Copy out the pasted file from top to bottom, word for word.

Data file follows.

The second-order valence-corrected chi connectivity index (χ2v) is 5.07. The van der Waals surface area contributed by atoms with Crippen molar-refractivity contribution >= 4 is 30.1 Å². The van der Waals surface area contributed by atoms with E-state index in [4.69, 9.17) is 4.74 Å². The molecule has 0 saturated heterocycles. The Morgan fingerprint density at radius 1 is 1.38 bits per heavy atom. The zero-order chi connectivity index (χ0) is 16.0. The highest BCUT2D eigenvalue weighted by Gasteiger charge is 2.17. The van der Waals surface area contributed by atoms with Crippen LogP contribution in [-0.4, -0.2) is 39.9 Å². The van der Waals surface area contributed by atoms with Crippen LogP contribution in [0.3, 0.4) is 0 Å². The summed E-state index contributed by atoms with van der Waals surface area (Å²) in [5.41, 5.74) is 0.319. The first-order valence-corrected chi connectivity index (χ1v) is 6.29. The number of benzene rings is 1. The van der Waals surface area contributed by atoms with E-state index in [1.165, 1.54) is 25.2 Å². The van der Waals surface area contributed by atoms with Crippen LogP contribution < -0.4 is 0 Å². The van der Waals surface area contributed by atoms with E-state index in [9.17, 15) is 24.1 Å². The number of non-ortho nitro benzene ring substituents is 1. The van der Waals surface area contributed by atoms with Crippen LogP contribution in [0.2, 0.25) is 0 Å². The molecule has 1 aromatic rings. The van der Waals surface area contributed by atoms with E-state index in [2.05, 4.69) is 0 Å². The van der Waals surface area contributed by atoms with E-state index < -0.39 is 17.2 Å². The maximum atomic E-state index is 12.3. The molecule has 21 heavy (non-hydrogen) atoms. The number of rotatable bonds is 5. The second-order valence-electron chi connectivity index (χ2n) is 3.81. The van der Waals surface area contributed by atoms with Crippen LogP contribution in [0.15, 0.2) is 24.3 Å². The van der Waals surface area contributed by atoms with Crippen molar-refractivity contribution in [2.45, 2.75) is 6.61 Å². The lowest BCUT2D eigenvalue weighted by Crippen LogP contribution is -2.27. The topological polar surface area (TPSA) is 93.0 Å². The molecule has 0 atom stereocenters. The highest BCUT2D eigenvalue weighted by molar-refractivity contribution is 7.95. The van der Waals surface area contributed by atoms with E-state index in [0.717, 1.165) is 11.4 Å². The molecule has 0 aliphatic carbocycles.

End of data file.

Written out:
The second-order valence-corrected chi connectivity index (χ2v) is 5.07. The van der Waals surface area contributed by atoms with Crippen molar-refractivity contribution >= 4 is 30.1 Å². The van der Waals surface area contributed by atoms with E-state index in [4.69, 9.17) is 4.74 Å². The molecule has 0 saturated heterocycles. The Morgan fingerprint density at radius 1 is 1.38 bits per heavy atom. The zero-order chi connectivity index (χ0) is 16.0. The highest BCUT2D eigenvalue weighted by Gasteiger charge is 2.17. The van der Waals surface area contributed by atoms with Crippen LogP contribution in [-0.4, -0.2) is 39.9 Å². The van der Waals surface area contributed by atoms with Crippen LogP contribution in [0.3, 0.4) is 0 Å². The summed E-state index contributed by atoms with van der Waals surface area (Å²) in [5.41, 5.74) is 0.319. The first-order valence-corrected chi connectivity index (χ1v) is 6.29. The number of benzene rings is 1. The van der Waals surface area contributed by atoms with E-state index in [1.165, 1.54) is 25.2 Å². The van der Waals surface area contributed by atoms with Crippen LogP contribution < -0.4 is 0 Å². The van der Waals surface area contributed by atoms with E-state index in [9.17, 15) is 24.1 Å². The number of non-ortho nitro benzene ring substituents is 1. The van der Waals surface area contributed by atoms with Crippen LogP contribution in [0.2, 0.25) is 0 Å². The molecule has 1 aromatic rings. The van der Waals surface area contributed by atoms with E-state index in [2.05, 4.69) is 0 Å². The van der Waals surface area contributed by atoms with E-state index < -0.39 is 17.2 Å². The maximum atomic E-state index is 12.3. The molecule has 21 heavy (non-hydrogen) atoms. The number of rotatable bonds is 5. The second-order valence-electron chi connectivity index (χ2n) is 3.81. The van der Waals surface area contributed by atoms with Crippen LogP contribution in [0.15, 0.2) is 24.3 Å². The van der Waals surface area contributed by atoms with Crippen molar-refractivity contribution in [2.45, 2.75) is 6.61 Å². The lowest BCUT2D eigenvalue weighted by Crippen LogP contribution is -2.27. The topological polar surface area (TPSA) is 93.0 Å². The molecule has 0 atom stereocenters. The highest BCUT2D eigenvalue weighted by molar-refractivity contribution is 7.95. The van der Waals surface area contributed by atoms with E-state index in [0.717, 1.165) is 11.4 Å². The molecule has 0 aliphatic carbocycles.